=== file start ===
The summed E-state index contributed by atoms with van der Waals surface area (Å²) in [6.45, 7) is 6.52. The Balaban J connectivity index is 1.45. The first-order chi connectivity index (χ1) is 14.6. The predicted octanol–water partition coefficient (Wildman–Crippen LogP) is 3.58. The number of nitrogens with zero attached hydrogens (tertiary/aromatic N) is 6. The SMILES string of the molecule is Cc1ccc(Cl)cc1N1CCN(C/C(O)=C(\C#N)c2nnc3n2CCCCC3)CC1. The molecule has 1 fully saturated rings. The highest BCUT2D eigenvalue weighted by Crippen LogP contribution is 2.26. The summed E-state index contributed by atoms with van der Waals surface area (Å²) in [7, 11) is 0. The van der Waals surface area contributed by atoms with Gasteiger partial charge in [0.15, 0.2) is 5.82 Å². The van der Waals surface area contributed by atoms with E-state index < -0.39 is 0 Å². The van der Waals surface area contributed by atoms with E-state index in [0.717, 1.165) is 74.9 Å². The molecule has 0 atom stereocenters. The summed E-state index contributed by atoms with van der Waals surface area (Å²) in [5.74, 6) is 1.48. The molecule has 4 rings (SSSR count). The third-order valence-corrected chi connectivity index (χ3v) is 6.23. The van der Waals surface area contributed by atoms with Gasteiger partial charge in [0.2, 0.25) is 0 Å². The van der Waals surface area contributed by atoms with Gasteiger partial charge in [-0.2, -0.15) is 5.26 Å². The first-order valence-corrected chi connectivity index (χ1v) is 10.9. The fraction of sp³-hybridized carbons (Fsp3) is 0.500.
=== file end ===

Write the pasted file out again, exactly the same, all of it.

The summed E-state index contributed by atoms with van der Waals surface area (Å²) in [6.45, 7) is 6.52. The Balaban J connectivity index is 1.45. The first-order chi connectivity index (χ1) is 14.6. The predicted octanol–water partition coefficient (Wildman–Crippen LogP) is 3.58. The number of nitrogens with zero attached hydrogens (tertiary/aromatic N) is 6. The SMILES string of the molecule is Cc1ccc(Cl)cc1N1CCN(C/C(O)=C(\C#N)c2nnc3n2CCCCC3)CC1. The molecule has 1 fully saturated rings. The highest BCUT2D eigenvalue weighted by Crippen LogP contribution is 2.26. The summed E-state index contributed by atoms with van der Waals surface area (Å²) in [7, 11) is 0. The van der Waals surface area contributed by atoms with Gasteiger partial charge in [0.15, 0.2) is 5.82 Å². The van der Waals surface area contributed by atoms with E-state index < -0.39 is 0 Å². The van der Waals surface area contributed by atoms with E-state index in [0.717, 1.165) is 74.9 Å². The molecule has 0 atom stereocenters. The summed E-state index contributed by atoms with van der Waals surface area (Å²) in [5.74, 6) is 1.48. The molecule has 4 rings (SSSR count). The third-order valence-corrected chi connectivity index (χ3v) is 6.23. The van der Waals surface area contributed by atoms with Gasteiger partial charge in [0.2, 0.25) is 0 Å². The van der Waals surface area contributed by atoms with Gasteiger partial charge in [-0.2, -0.15) is 5.26 Å². The first-order valence-corrected chi connectivity index (χ1v) is 10.9. The fraction of sp³-hybridized carbons (Fsp3) is 0.500.